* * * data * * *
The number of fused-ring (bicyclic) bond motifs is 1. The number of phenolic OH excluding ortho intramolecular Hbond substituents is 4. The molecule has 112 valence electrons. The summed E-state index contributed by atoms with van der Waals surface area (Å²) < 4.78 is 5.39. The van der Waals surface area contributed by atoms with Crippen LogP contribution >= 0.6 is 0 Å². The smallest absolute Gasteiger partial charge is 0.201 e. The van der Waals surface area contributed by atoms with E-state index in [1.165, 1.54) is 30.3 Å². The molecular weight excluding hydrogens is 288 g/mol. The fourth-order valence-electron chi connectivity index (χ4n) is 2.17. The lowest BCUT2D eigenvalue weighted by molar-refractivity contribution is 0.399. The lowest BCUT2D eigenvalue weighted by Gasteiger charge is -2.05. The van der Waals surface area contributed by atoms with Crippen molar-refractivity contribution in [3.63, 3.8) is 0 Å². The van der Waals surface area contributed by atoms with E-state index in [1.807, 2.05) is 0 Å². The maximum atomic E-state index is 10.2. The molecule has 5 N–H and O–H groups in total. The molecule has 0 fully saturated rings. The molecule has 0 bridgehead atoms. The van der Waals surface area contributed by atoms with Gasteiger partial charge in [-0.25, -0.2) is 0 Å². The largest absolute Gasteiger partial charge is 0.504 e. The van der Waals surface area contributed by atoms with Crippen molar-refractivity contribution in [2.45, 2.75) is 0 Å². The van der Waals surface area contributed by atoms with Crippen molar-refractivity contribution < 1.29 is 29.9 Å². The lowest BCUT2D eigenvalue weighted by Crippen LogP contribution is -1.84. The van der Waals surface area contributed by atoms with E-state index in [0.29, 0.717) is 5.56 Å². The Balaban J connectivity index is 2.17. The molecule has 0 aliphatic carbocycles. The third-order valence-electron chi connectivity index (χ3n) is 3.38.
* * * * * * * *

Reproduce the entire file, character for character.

The number of fused-ring (bicyclic) bond motifs is 1. The number of phenolic OH excluding ortho intramolecular Hbond substituents is 4. The molecule has 112 valence electrons. The summed E-state index contributed by atoms with van der Waals surface area (Å²) < 4.78 is 5.39. The van der Waals surface area contributed by atoms with Crippen LogP contribution >= 0.6 is 0 Å². The smallest absolute Gasteiger partial charge is 0.201 e. The van der Waals surface area contributed by atoms with E-state index in [1.165, 1.54) is 30.3 Å². The molecular weight excluding hydrogens is 288 g/mol. The fourth-order valence-electron chi connectivity index (χ4n) is 2.17. The lowest BCUT2D eigenvalue weighted by molar-refractivity contribution is 0.399. The lowest BCUT2D eigenvalue weighted by Gasteiger charge is -2.05. The van der Waals surface area contributed by atoms with Crippen molar-refractivity contribution in [3.63, 3.8) is 0 Å². The van der Waals surface area contributed by atoms with E-state index in [1.807, 2.05) is 0 Å². The maximum atomic E-state index is 10.2. The molecule has 5 N–H and O–H groups in total. The molecule has 0 fully saturated rings. The molecule has 0 bridgehead atoms. The van der Waals surface area contributed by atoms with Gasteiger partial charge in [-0.25, -0.2) is 0 Å². The largest absolute Gasteiger partial charge is 0.504 e. The van der Waals surface area contributed by atoms with Crippen molar-refractivity contribution in [2.45, 2.75) is 0 Å². The van der Waals surface area contributed by atoms with Crippen molar-refractivity contribution < 1.29 is 29.9 Å². The lowest BCUT2D eigenvalue weighted by Crippen LogP contribution is -1.84. The van der Waals surface area contributed by atoms with E-state index in [0.29, 0.717) is 5.56 Å². The Balaban J connectivity index is 2.17. The molecule has 0 aliphatic carbocycles. The third-order valence-electron chi connectivity index (χ3n) is 3.38.